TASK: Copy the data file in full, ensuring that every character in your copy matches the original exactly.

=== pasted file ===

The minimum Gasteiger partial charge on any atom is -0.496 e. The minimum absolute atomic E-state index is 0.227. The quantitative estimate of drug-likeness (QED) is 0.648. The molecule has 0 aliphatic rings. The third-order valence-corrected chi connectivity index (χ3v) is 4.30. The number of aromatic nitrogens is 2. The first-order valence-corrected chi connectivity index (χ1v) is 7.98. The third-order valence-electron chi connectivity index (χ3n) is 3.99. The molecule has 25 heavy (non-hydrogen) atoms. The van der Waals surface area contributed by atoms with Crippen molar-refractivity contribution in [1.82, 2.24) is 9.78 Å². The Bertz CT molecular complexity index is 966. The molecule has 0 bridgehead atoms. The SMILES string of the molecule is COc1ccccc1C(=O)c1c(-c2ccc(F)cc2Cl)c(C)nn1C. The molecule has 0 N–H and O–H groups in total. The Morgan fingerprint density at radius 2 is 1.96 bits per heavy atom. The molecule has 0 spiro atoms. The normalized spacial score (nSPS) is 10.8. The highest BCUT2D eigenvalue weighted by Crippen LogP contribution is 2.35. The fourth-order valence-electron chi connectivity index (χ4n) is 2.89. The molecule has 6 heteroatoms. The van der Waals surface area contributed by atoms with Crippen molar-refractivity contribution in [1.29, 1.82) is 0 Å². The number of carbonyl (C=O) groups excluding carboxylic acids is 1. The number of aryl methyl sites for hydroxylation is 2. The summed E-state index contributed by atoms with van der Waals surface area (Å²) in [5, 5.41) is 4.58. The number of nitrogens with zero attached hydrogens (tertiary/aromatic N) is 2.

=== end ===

The minimum Gasteiger partial charge on any atom is -0.496 e. The minimum absolute atomic E-state index is 0.227. The quantitative estimate of drug-likeness (QED) is 0.648. The molecule has 0 aliphatic rings. The third-order valence-corrected chi connectivity index (χ3v) is 4.30. The number of aromatic nitrogens is 2. The first-order valence-corrected chi connectivity index (χ1v) is 7.98. The third-order valence-electron chi connectivity index (χ3n) is 3.99. The molecule has 25 heavy (non-hydrogen) atoms. The van der Waals surface area contributed by atoms with Crippen molar-refractivity contribution in [1.82, 2.24) is 9.78 Å². The Bertz CT molecular complexity index is 966. The molecule has 0 bridgehead atoms. The SMILES string of the molecule is COc1ccccc1C(=O)c1c(-c2ccc(F)cc2Cl)c(C)nn1C. The molecule has 0 N–H and O–H groups in total. The Morgan fingerprint density at radius 2 is 1.96 bits per heavy atom. The molecule has 0 spiro atoms. The normalized spacial score (nSPS) is 10.8. The highest BCUT2D eigenvalue weighted by Crippen LogP contribution is 2.35. The fourth-order valence-electron chi connectivity index (χ4n) is 2.89. The molecule has 6 heteroatoms. The van der Waals surface area contributed by atoms with Crippen molar-refractivity contribution in [1.29, 1.82) is 0 Å². The number of carbonyl (C=O) groups excluding carboxylic acids is 1. The number of aryl methyl sites for hydroxylation is 2. The summed E-state index contributed by atoms with van der Waals surface area (Å²) in [5, 5.41) is 4.58. The number of nitrogens with zero attached hydrogens (tertiary/aromatic N) is 2.